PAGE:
Great Spas 2011: Global Influences

Korean bath houses and Swedish-style skin treatments

By: Jill Hudson, McLean Robbins

M Street's Hela Spa offers some of the best facials in Washington. Photograph courtesy of Hela Spa

Hela Spa
3209 M St., NW; 202-333-4445

Decorated in a modern, spare, Swedish style, this skin-focused med spa offers some of the area’s best facials.

You can begin with an optional Visia skin scan ($100, or $50 with a facial for new clients only), a technology that uses a special camera to reveal your skin’s sun damage, wrinkles, oil production, and more. Warning: The results may scare you into wearing some serious SPF.

From there, the staff can determine which facial is best for you. We’re fans of a 75-minute treatment combining microdermabrasion, cleansing, and massage ($260). Botox, photorejuvenation, and laser hair removal are also offered in addition to massages and body wraps.

Bottom line: The med-spa environment doesn’t encourage you to linger, but the treatments are effective enough that they don’t feel like an unnecessary splurge.

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Parma
8212-B Old Courthouse Rd., Vienna; 703-506-8401

We weren’t expecting a luxurious entryway with a chandelier or a spa lounge with modern art at this townhouse spa just minutes from Tysons Corner. This is Dr. Nicky Singh’s vision—a medical and holistic spa offering luxury and results in equal portions.

Our Epicuren facial ($45) with Natasha Smith was as relaxing as any we’ve had, and our skin glowed afterward. But the true gem was the Abhyangam massage ($150). The Ayurvedic treatment involves anointing the body with warm scented oil. Warning: You’ll want to shower off before leaving.

You can also book private sessions of yoga.

Bottom line:
Unusual Ayurvedic treatments by experienced practitioners make this spa worth the trip.

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Spa World
13830-A10 Braddock Rd., Centreville; 703-815-8959

Spa World has a growing following among local spa-goers, thanks to its sprawling size and bang-for-the-buck value—you can stay up to 24 hours for a $35 entrance fee. Why would someone stay that long? Spa World is more like a traditional bathhouse in Seoul or Istanbul than an American spa, where quiet and solitude reign. A few hours at Spa World can be rewarding, but only if you leave at its front doors any hankering for the kind of posh, overly pampered visit that you’d get at the Mandarin Oriental or Four Seasons.

A visitor to Spa World, which is in a strip mall, can have two separate but equal experiences. The spacious coed common area is occupied by whole families, groups of friends, and solo patrons, all of whom wear loose-fitting shorts and shirts—supplied by the spa—and use the large and airy lounge to sprawl out on straw mats, play board games, or read books. This area is surrounded by seven poultice rooms, which are similar to saunas except that they’re heated by radiant heat, not hot air. Each room has walls covered in minerals, such as amethyst and blue onyx, said to imbue therapeutic properties. Spa World also has a beauty salon, a cafe (try any of the tasty noodle soups or bulgogi with rice), a game room, a fitness center, a gift shop, and hostel-style sleeping rooms.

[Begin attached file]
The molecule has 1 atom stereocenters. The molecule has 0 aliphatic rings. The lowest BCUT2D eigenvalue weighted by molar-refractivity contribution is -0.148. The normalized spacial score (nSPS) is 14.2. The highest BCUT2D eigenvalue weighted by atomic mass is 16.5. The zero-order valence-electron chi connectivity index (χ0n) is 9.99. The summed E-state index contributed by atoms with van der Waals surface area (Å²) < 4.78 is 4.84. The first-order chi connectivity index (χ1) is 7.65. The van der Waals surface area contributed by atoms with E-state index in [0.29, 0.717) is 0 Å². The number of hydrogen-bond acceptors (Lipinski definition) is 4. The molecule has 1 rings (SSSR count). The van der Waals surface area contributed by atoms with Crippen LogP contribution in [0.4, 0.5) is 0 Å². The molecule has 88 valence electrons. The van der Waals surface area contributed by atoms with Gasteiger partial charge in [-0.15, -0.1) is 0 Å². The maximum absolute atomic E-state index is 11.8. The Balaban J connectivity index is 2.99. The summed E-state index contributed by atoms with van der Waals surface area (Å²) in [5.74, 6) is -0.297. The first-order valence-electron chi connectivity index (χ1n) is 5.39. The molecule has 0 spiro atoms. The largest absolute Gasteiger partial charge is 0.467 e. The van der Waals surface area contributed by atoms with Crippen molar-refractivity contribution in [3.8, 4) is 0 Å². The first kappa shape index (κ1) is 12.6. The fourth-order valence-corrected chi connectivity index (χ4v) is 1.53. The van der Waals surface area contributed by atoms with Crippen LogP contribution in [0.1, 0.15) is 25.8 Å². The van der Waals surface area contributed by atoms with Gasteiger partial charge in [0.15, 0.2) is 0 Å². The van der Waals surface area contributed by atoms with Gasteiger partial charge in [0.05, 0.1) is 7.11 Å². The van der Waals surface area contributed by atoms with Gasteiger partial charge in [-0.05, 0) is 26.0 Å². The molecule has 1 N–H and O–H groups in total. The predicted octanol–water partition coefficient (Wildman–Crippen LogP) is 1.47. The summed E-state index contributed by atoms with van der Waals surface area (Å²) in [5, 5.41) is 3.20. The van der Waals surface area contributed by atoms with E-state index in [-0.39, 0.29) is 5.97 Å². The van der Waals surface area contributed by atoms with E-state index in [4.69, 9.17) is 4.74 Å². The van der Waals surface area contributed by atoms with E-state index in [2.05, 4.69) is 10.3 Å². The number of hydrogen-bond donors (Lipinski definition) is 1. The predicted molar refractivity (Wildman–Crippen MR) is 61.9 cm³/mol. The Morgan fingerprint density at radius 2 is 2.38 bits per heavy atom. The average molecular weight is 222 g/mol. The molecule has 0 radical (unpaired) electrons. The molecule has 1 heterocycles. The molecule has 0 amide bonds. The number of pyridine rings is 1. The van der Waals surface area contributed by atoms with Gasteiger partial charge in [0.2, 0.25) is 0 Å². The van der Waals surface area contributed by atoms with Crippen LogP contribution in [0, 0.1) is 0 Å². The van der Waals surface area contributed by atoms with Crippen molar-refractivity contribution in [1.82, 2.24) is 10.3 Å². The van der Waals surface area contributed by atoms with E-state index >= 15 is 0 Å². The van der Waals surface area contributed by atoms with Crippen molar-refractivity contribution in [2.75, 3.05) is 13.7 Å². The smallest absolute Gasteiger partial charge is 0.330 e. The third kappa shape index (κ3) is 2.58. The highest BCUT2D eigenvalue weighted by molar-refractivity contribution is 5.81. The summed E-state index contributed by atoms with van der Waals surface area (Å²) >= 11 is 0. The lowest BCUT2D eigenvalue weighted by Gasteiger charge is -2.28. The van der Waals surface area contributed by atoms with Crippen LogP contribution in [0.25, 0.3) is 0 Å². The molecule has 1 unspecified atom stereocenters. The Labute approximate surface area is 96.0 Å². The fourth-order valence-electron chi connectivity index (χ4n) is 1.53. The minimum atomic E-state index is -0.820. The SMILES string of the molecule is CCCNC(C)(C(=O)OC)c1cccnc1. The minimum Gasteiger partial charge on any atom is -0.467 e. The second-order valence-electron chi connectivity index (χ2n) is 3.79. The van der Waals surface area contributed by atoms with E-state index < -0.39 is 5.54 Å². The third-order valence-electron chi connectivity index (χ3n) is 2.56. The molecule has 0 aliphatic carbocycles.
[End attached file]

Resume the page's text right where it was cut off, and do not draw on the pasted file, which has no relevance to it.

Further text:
But the gender-segregated Bade pool areas are where Spa World’s uniqueness shows itself. Leave shyness at home; everyone is naked as a jaybird in the Bade area. Being part of relaxing communal activities—hot tubs, a steam room, a sauna (no children allowed), aqua-therapy jets pools, and a cooling tub—with babies, 90-year-olds, and everyone in between can be surprisingly liberating. After enjoying the pool room, try a shiatsu or deep-tissue massage—administered by Spa World’s team of strong, assertive robe-clad massagers—for $100 to $120 an hour, tip included. A warning to those who don’t like semi-public nudity: The excellent body scrubs and some massages are taken side by side with other naked folk who will likely be too blissed-out to consider sizing you up.

Bottom line: The enormous facility is a great place to retreat into another world.

This article appears in the July 2011 issue of The Washingtonian. 

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